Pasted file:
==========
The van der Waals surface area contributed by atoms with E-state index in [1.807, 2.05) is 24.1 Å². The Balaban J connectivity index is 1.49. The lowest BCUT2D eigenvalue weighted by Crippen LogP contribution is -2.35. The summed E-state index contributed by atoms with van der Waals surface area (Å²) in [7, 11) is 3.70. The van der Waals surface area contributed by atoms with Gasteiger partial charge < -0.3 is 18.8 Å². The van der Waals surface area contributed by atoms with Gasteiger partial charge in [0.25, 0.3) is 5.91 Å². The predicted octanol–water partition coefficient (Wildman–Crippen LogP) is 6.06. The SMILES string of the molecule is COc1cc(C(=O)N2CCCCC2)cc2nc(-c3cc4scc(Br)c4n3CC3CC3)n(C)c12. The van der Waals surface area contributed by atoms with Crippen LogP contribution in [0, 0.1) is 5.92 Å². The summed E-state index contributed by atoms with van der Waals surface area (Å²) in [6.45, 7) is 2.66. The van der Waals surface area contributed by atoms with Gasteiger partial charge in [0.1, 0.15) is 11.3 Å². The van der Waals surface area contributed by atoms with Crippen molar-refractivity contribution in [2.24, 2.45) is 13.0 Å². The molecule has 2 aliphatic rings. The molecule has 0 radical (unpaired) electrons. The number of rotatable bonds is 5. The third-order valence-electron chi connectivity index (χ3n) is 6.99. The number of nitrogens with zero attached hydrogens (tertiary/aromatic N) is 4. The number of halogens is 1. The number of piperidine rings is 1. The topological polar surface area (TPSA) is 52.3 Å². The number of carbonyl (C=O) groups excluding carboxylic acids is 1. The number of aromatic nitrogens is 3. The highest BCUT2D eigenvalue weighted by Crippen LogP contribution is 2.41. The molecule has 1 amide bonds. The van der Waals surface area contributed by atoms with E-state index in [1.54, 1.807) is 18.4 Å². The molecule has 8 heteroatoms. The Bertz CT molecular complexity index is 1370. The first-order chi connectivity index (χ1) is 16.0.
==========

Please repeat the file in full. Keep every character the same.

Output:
The van der Waals surface area contributed by atoms with E-state index in [1.807, 2.05) is 24.1 Å². The Balaban J connectivity index is 1.49. The lowest BCUT2D eigenvalue weighted by Crippen LogP contribution is -2.35. The summed E-state index contributed by atoms with van der Waals surface area (Å²) in [7, 11) is 3.70. The van der Waals surface area contributed by atoms with Gasteiger partial charge < -0.3 is 18.8 Å². The van der Waals surface area contributed by atoms with Gasteiger partial charge in [0.25, 0.3) is 5.91 Å². The predicted octanol–water partition coefficient (Wildman–Crippen LogP) is 6.06. The SMILES string of the molecule is COc1cc(C(=O)N2CCCCC2)cc2nc(-c3cc4scc(Br)c4n3CC3CC3)n(C)c12. The van der Waals surface area contributed by atoms with Crippen LogP contribution in [0, 0.1) is 5.92 Å². The summed E-state index contributed by atoms with van der Waals surface area (Å²) in [6.45, 7) is 2.66. The van der Waals surface area contributed by atoms with Gasteiger partial charge in [0.1, 0.15) is 11.3 Å². The van der Waals surface area contributed by atoms with Crippen molar-refractivity contribution in [2.24, 2.45) is 13.0 Å². The molecule has 2 aliphatic rings. The molecule has 0 radical (unpaired) electrons. The number of rotatable bonds is 5. The third-order valence-electron chi connectivity index (χ3n) is 6.99. The number of nitrogens with zero attached hydrogens (tertiary/aromatic N) is 4. The number of halogens is 1. The number of piperidine rings is 1. The topological polar surface area (TPSA) is 52.3 Å². The number of carbonyl (C=O) groups excluding carboxylic acids is 1. The number of aromatic nitrogens is 3. The highest BCUT2D eigenvalue weighted by Crippen LogP contribution is 2.41. The molecule has 1 amide bonds. The van der Waals surface area contributed by atoms with E-state index in [1.54, 1.807) is 18.4 Å². The molecule has 8 heteroatoms. The Bertz CT molecular complexity index is 1370. The first-order chi connectivity index (χ1) is 16.0.